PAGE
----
House and Senate Committee Action on the FY 2017 Appropriations Supports ASPPH’s Priorities
The October 2016 budget agreement between the Administration and Congress established fiscal year 2017 spending limits, which most observers thought would simplify enactment of the twelve FY 2017 spending bills. The enacted agreement provided a $30 billion increase in domestic discretionary spending in FY 2017 over the level set by the Budget Control Act of 2011. However, House Freedom Caucus (aka Tea Party) members resurrected their objections to the increase and have successfully blocked consideration of an FY 2017 budget resolution.
With no budget resolution in hand, the House and Senate Appropriations Committees on April 15 started considering appropriations bills, using the budget agreement allocations as a base, even in the absence of a budget resolution. As of July 15, none of the twelve fiscal year 2017 appropriations bills has been enacted. However, both the House and Senate Appropriations Committees have approved all of their bills.
The Senate Appropriations Committee approved the FY 2017 Labor-HHS-Education bill (S. 3040; Senate Report 114-274) on June 9. The House Appropriations Committee approved their version on July 13 (draft bill, report, and amendments). The bills are not expected to go to the House or Senate floor, but rather serve as the basis of negotiations during a “lame duck session” conference committee after the presidential elections. Between the start of FY 2017 on October 1 and the election, a continuing resolution is expected to allow federal agencies to continue operating.
The Senate committee’s bill allocates $161.9 billion in discretionary spending, $270 million below the FY 2016 level. It is the first bipartisan Labor-HHS bill to clear the subcommittee and committee in seven years. The bill includes no “poison pill riders.” The bill includes a $2B increase for NIH (+6.3%), a $118M decrease for the CDC (-1.6%), a $32M decrease for HRSA (-0.5%) and a $10M decrease for AHRQ (-3.0%).
The House committee’s bill allocates $163.1 billion in discretionary spending. The bill contains numerous “poison pill riders” and received no Democratic support at the subcommittee or full committee level. The bill includes a $1.25B increase for NIH (+3.9%), a $605M increase for the CDC (+8.4%), a $218.5M decrease for HRSA (-3.4%) and a $53.7M decrease for AHRQ (-16.1%).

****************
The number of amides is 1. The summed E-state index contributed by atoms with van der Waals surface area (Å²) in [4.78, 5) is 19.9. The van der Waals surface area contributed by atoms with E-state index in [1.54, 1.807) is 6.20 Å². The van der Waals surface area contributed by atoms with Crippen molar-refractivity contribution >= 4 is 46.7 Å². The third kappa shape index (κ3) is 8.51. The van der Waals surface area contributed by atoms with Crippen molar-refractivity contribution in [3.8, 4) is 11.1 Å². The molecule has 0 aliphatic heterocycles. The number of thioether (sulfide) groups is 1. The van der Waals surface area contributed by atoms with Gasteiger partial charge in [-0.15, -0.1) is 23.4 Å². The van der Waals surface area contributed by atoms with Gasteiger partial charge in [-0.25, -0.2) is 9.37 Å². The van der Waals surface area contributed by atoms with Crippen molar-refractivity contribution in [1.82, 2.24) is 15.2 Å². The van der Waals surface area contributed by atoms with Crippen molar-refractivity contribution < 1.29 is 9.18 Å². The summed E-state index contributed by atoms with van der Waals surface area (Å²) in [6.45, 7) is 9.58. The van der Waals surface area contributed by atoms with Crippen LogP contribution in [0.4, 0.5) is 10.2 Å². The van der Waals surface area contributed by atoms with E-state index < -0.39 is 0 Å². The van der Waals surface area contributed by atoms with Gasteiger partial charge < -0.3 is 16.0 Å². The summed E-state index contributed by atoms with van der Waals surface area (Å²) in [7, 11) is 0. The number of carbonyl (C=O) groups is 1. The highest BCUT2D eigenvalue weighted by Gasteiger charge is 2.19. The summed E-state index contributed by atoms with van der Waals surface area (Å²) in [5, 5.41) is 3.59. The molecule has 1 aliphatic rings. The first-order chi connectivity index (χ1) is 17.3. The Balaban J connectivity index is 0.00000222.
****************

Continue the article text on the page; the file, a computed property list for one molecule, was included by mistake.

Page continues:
Within the CDC appropriation, both the House and the Senate Committees provide $25.461M for the Prevention Research Centers, the same amount the program received in FY 2015 and FY 2016 and the amount recommended by the President. The Senate did not fund the Academic Centers for Public Health Preparedness in FY 2017, but the House provided $9M. The Administration also did not propose funding for the program. The Senate bill level funds both the NIOSH Education and Research Centers and the NIOSH Agriculture, Forestry, and Fishing (AFF), but the House increased both programs by $1M. The Education and Research Centers receives $28.5M in funding in the Senate and $29.5M in the House. The AFF program received $25M in the Senate and $26 million in the House. The Administration had proposed not to fund the two center programs. Within HRSA, both the House and the Senate Committees approved the President’s request of $17M for the Public Health Workforce budget line in FY 2017, compared to the $21M enacted in FY 2016. Of that amount, the Senate panel said that the funds should be allocated as requested by the Administration: $9.864M for the Public Health Training Centers, the same amount the program received in FY 2016. The House did not express its intent, but the same division of funds is expected. The Administration proposed consolidating the Preventive Medicine and Integrative Medicine residency programs and to fund them at $7.136M in FY 2017, down $4 million from last year’s level. The Senate panel explicitly accepted that recommendation.
A detailed table of ASPPH’s legislative priorities in the bill is available online.
Zika Supplemental Funding Request Stalled